SpringCleanupAir it out- Open all the windows, shake out the rugs and update home fragrances to fit summer moods (citrus, freesia, clean linen, coconut, melon, fruits and tropical, etc.). You can create your own diffuser with essential oils to distribute fragrance. This may be more symbolic than practical but it always makes me feel ready for summer.

Paint- If you have a room you really want to refresh, a three-day weekend is a good time to take on a project of scale, so you have plenty of time to prep, paint, dry, and clean up. Painting is one of the least expensive ways to really transform how a room feels. Need help picking colors and paint type? Here is some good advice.

Garage or Basement- Tackle a big space that makes a big difference. Our garages and basements often become year-long dumping grounds for seasonal decorations and clothing, items that don’t fit in cabinets, memorabilia and maintenance tools. Go through your items and sort by keep, throw out and donate/sell and then group your keeps by function. Make sure your tools are accessible for easy gardening and entertaining by making sure your tools are accounted for, ready to go, and easy to reach. Here is a useful video on garage organization.

Yard/Garage Sale- If you have overflow at your house, plan a yard/garage sale to get rid of items you no longer need or want. Just make sure to pack everything up and donate it at the end of the sale otherwise you are just letting the clutter back in!

Plan a party- Once your space is all cleaned up and redecorated you will want to show it off! Plan a summer BBQ, dinner party, pool party, picnic or any other gathering.

 

Posted on June 6, 2018 at 8:29 pm
Windermere Evergreen | Category: Colorado Real Estate, Conifer Real Estate, Evergreen Real Estate, Home Maintenance, Lakewood Real Estate, Living | Tagged , ,

Keep Herbs Alive and Well in Winter With These 5 Tactics

Temperatures may be dropping, but that doesn’t mean we have to bid farewell to our herb gardens. Cold-hardy herbs, such as chives, mint, oregano, parsley, sage and thyme, can often survive cold-winter temperatures while continuing to produce flavorful foliage, as long as they are provided with some protection or grown indoors. Even herbs like rosemary that are more cold-sensitive can survive winter using additional methods of protection. Let’s explore different ways we can prolong the herb harvest and enjoy the fresh taste of our favorite herbs throughout the cold of winter.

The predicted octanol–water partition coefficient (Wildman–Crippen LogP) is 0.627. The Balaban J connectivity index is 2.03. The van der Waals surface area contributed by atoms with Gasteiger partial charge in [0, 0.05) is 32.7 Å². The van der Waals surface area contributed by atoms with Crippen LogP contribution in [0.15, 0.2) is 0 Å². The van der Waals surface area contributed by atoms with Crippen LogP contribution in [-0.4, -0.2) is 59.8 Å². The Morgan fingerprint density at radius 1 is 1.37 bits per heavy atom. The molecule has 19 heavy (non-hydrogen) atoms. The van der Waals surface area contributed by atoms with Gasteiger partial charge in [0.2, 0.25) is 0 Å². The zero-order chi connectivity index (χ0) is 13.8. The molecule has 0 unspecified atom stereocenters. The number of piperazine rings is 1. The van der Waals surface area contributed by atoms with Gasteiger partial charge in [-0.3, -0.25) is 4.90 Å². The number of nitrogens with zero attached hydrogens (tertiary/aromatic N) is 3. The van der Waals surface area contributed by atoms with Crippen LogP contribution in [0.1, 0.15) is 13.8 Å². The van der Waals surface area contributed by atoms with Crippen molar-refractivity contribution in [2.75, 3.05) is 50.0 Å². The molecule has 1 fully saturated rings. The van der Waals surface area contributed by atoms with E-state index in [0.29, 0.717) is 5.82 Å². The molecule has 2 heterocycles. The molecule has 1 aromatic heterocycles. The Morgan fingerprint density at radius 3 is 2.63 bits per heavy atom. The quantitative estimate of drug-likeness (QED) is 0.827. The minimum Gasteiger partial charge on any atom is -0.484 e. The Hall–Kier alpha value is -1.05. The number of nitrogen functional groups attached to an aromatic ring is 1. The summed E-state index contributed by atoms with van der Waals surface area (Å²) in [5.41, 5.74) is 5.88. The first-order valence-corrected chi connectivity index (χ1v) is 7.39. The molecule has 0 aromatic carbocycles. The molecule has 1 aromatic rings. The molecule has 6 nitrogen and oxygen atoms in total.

1. Protect herbs from the cold by placing them in a cold frame or cloche. Covering herbs helps trap the heat that rises from the soil, elevating the temperature inside by several degrees. This can extend the growing season in both fall and spring.

Cold frames are topped with glass panes that slope downward and are situated so they face south. This ensures that the most sunlight will reach the plants inside, creating an environment that is several degrees warmer than outside.

Cloches are a smaller and more portable way to protect plants from the cold. Traditional ones are bell-shaped and made from glass. They can be expensive, but you can make your own by cutting off the bottom of a 1-gallon plastic milk jug or other large plastic container. Place each one over individual herb plants and nestle the bottom inch or two of the cloche into the soil to anchor it.